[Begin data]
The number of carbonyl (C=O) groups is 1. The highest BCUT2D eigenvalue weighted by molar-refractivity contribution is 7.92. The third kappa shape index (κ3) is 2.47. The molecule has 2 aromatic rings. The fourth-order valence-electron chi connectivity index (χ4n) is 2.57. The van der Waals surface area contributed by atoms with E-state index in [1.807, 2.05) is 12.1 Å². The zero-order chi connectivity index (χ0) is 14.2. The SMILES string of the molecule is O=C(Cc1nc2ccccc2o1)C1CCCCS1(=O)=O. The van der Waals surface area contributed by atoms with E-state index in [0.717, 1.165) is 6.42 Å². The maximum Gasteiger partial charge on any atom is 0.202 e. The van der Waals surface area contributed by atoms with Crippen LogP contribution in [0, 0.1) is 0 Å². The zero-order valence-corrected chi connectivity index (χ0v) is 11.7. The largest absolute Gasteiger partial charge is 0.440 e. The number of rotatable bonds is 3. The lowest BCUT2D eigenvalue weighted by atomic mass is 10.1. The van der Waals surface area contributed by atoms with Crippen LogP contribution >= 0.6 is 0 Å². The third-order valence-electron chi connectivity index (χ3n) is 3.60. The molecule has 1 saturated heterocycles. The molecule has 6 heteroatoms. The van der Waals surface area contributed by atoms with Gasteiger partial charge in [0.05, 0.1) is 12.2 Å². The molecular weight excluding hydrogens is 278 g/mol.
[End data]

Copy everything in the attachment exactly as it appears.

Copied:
The number of carbonyl (C=O) groups is 1. The highest BCUT2D eigenvalue weighted by molar-refractivity contribution is 7.92. The third kappa shape index (κ3) is 2.47. The molecule has 2 aromatic rings. The fourth-order valence-electron chi connectivity index (χ4n) is 2.57. The van der Waals surface area contributed by atoms with E-state index in [1.807, 2.05) is 12.1 Å². The zero-order chi connectivity index (χ0) is 14.2. The SMILES string of the molecule is O=C(Cc1nc2ccccc2o1)C1CCCCS1(=O)=O. The van der Waals surface area contributed by atoms with E-state index in [0.717, 1.165) is 6.42 Å². The maximum Gasteiger partial charge on any atom is 0.202 e. The van der Waals surface area contributed by atoms with Crippen LogP contribution in [0, 0.1) is 0 Å². The zero-order valence-corrected chi connectivity index (χ0v) is 11.7. The largest absolute Gasteiger partial charge is 0.440 e. The number of rotatable bonds is 3. The lowest BCUT2D eigenvalue weighted by atomic mass is 10.1. The van der Waals surface area contributed by atoms with Crippen LogP contribution >= 0.6 is 0 Å². The third-order valence-electron chi connectivity index (χ3n) is 3.60. The molecule has 1 saturated heterocycles. The molecule has 6 heteroatoms. The van der Waals surface area contributed by atoms with Gasteiger partial charge in [0.05, 0.1) is 12.2 Å². The molecular weight excluding hydrogens is 278 g/mol.